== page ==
US President Barack Obama has “embraced” the fundamental surveillance structure used by his predecessor George W. Bush, a top former official said.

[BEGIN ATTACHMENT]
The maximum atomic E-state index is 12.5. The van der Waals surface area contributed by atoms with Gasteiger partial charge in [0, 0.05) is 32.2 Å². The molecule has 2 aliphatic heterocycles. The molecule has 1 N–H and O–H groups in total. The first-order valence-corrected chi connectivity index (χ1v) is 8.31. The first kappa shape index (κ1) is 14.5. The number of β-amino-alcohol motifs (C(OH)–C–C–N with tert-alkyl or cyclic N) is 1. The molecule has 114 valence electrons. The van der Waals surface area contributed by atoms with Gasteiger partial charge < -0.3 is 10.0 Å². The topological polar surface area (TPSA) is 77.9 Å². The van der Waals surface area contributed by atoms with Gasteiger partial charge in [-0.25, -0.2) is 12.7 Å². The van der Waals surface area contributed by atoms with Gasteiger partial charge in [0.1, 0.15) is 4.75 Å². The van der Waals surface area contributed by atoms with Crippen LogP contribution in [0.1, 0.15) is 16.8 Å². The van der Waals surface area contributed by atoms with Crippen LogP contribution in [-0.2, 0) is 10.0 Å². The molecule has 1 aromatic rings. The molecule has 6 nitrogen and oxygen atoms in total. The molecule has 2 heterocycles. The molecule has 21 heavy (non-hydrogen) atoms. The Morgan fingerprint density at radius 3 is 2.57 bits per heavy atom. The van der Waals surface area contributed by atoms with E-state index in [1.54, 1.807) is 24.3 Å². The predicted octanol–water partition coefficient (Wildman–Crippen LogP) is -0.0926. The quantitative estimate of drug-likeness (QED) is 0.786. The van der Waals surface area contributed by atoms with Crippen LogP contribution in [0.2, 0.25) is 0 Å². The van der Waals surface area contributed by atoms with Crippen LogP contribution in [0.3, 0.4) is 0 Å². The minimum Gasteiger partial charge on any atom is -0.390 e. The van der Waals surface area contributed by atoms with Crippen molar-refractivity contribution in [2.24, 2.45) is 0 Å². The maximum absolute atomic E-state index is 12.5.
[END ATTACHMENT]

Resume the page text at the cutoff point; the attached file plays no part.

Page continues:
“The president has embraced it. He has got a political problem — and I don't mean to trivialize it, because in a democracy, political problems are very serious. He needs consent of the governed,” Former National Security Agency Director Michael Hayden said appearing on “Fox News Sunday.” Obama said on Friday that he would have intelligence agencies attain judicial approval before they review databases of telephone calls’ information. But Hayden said although Obama wants to change the flexibility of government surveillance and add some oversight, the objective is the same. “He is willing to shave points off of flexibility, add administrative burdens, add oversight, but the objective is to keep on doing what he's doing." In his major policy speech, Obama also said that he had ordered a transition period during which the NSA’s bulk metadata program will be replaced by a “mechanism that preserves the capabilities we need without the government holding this bulk metadata.” But critics have dismissed his proposed overhaul, saying the proposals would have little effect on privacy rights and would only preserve the status quo. Hayden also said the president’s suggested reforms would “fundamentally preserve” the current surveillance programs. “He's going to cut back on some capacities -— he hopes at the margins — cutting into agility a bit, putting administrative burdens on; that could be risky, but it looks like he's going to accept that risk in order to fundamentally preserve the programs,” he said. The US intelligence community now has 16 spy agencies, more than 100,000 employees and a "black budget" exceeding $50 billion a year.